Incredible Bird Photography With the Sony 600mm f/4 GM and a7R IV

To see birds with detail like you’ve never seen them before in images, it’s hard to beat this camera and lens combination.

In this video, professional bird photographer Mark Smith shares exciting narration and amazing photos and video from some recent outings he’s taken with his brand new Sony FE 600mm f/4 GM OSS lens and a7R IV camera. From ospreys, to loggerhead shrikes, to roseate spoonbills and more, Smith’s home state of Florida is lush with birds brave enough to get their photo taken by the whooping 61-megapixel full-frame sensor and one of the best lenses money can buy.

Photo by Mark Smith.

Photo by Mark Smith.

Photo by Mark Smith.

Photo by Mark Smith.

As shown in the resulting images, every tiny feather and detail is resolved with his Sony kit. The kicker is that it’s all shot with the freedom of handholding the gear. “The 600mm f/4 has opened my eyes to a new level of detail that I didn't know was possible in a telephoto lens and being able to handhold that much resolving power is simply incredible,” Smith told me. “Quite easily the single best investment I have made in photography gear.”

All photos used with permission.

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Previous comments
Spy Black's picture

Well yeah I can see that, due to acutance. Back in the photo-optical days we used to blow stuff up to sizes measured in feet. While you easily the film grain, the acutance allowed for detail to be discerned.

Generally big images look best from a distance, where you can take in the entire image and appreciate the whole image at it's large size. Walking up to a huge print to view minutae, even if has the detail, defeats the whole point of printing big

Tho, with the A7R4 It does give options. You could shoot APS-C crop at 26MP...

Agree 100%. Liberal cropping in post or aps-c mode, or massive size prints is where file sizes like these become important.

jim hughes's picture

And this the bottom line.

I've very rarely sold a print of a bird photo and when I have, it wasn't that big. People don't put 48" prints of birds over their fireplaces - maybe a 10" print in a kitchen. And at that size you don't even need 24mp. Not nearly.

The photos in this post are great, but we don't know the distance to the subject and/or the amount of cropping.

Tom Reichner's picture

Actually, I have sold a couple dozen bird images that were printed at 36" by 24" on metal, two on metal that were 40" by 27", and one that was 48" by 32". Most of them I photographed with my 16 megapixel Canon 1D Mark 4 and my 400mm f2.8 lens.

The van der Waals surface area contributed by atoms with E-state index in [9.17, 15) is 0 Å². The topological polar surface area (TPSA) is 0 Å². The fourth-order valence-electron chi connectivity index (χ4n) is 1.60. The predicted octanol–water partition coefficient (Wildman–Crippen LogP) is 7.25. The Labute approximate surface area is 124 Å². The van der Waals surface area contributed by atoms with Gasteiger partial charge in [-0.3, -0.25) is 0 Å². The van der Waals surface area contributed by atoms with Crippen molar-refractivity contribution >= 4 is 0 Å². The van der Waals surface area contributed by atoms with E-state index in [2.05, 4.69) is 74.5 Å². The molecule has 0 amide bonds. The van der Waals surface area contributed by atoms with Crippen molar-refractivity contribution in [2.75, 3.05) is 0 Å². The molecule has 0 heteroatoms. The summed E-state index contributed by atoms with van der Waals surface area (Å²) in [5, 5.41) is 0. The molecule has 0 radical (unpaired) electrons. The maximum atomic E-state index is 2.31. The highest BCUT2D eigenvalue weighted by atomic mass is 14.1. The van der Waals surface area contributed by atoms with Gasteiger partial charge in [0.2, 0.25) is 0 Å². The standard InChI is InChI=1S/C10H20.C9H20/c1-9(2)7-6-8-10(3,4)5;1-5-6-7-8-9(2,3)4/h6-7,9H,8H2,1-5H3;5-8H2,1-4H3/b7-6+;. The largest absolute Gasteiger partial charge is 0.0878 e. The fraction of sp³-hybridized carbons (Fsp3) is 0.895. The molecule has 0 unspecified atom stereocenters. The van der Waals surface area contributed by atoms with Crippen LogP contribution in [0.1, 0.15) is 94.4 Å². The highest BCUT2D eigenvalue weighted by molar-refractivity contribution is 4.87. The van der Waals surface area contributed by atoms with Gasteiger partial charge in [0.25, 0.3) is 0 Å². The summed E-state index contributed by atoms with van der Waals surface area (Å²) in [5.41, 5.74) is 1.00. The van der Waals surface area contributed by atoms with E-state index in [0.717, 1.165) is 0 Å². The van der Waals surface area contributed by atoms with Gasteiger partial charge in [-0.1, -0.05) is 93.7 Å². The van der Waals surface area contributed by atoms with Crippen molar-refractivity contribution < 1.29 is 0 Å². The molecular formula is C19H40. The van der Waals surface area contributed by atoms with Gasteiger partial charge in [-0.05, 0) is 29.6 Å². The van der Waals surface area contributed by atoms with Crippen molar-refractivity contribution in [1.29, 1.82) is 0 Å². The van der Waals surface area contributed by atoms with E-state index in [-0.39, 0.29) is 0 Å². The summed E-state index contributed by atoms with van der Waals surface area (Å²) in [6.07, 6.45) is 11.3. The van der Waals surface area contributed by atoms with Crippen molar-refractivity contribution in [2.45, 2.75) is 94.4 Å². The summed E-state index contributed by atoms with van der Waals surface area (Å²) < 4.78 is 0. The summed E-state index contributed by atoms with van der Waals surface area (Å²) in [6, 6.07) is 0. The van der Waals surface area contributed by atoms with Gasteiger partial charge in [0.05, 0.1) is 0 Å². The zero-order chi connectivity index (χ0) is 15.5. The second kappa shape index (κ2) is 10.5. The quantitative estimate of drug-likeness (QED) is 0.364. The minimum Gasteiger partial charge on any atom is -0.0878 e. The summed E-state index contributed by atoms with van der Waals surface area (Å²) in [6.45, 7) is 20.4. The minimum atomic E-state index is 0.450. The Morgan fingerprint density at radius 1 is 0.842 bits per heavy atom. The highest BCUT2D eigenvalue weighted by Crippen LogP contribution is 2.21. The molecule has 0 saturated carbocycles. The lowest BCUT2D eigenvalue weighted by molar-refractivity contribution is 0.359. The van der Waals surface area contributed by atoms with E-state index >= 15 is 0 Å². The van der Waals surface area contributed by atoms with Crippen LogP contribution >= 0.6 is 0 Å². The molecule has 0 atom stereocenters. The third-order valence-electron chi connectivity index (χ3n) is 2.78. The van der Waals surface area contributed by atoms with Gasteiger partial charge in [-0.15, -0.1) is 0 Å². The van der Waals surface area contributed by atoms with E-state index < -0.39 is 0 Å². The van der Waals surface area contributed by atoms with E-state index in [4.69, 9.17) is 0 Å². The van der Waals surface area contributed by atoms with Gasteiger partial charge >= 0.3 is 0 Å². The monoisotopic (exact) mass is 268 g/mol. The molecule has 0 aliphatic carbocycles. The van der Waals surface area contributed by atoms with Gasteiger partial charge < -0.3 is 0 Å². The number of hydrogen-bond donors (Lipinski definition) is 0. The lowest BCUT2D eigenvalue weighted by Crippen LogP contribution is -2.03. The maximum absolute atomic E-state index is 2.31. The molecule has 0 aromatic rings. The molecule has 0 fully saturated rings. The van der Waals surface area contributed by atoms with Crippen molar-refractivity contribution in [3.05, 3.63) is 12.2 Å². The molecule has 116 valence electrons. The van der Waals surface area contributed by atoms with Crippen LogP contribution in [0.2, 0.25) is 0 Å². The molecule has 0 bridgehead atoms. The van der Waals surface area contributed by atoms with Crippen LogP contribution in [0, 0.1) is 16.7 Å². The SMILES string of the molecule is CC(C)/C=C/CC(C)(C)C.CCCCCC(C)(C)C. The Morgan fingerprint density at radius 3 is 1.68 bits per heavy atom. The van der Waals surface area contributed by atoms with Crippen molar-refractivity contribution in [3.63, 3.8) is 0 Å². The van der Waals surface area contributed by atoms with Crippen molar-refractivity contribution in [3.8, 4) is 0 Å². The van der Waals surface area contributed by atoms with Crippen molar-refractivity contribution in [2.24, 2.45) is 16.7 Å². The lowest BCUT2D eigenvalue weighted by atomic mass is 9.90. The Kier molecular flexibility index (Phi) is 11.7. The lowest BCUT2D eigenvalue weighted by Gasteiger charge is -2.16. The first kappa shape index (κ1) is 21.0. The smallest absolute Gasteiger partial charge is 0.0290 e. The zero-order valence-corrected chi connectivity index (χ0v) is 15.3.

These large bird prints were all acceptable to the clients who purchased the prints, but personally I am not satisfied with them when I see them displayed. I know that those feathers have a lot more beautiful detail that is not resolved, and could be resolved and seen at those sizes.

Now that I upgraded to a 30 megapixel 5D4, I can make large prints that are more satisfying to me - ones that I would actually want to display in my own place and ones that I can be proud of. I only wish that I would have had a 30, 40, or 60 megapixel camera many years ago, because then all of the best photos I have taken would have more precisely resolved hair and feather detail, and that would be much more satisfying to me.

David Schloss's picture

A lot of these comments seem to be assuming Mark said you could not get good results with other cameras and lenses. That's not the case. The original video was showing the detail and resolving power of the combination of lens and camera he's using.

That doesn't mean a less expensive lens, less expensive camera, shorter focal length lens can't get good detail.

Mark was not arguing that you need to spend $20,000 to take a good photo, and he shoots with all kinds of gear and makes great photos regardless of what he's shooting with.

jim hughes's picture

Right, he's just showing what could be done with gear like this. The need for it depends on how close you think you can get.

Mark is great, isn’t he? Who is going to spot me $13k for this lens? We wealthy folks have to stick with the 200-600.

Gear helps, but it's how you frame/compose the subject and how you use the light, at the end of the day you are shooting light.
Images below "the first three" where taken with D500 and Sigma 500mm f4 sport, all hand held.
You don't need $20K in gear, you need to be out there and shoot as much as possible. The Kingfisher was shot with the D500 and Nikon 200-500mm f5.6. All subjects were shot in their natural habitat "no feeders nearby", and no blinds used.

I have printed fantastic large prints from the D500.
I also shoot with the D850, which gives me a bit more detail when the subject is close enough, but it's not night and day from the D500, all I see today in the digital photo community is about pixel peeping and megapixels, it's not about what really matters, which is not the gear but the subject that is being photographed, and also loving what you do.

Rayann Elzein's picture

What people seem to forget, is that in some conditions, the extra stop or 2 that you get with the f/4 lens compared to cheaper alternatives makes a world of a difference. I shoot a lot in low light conditions, like after sunset or in places where the sun never rises, and f/4 is the bare minimum to have there.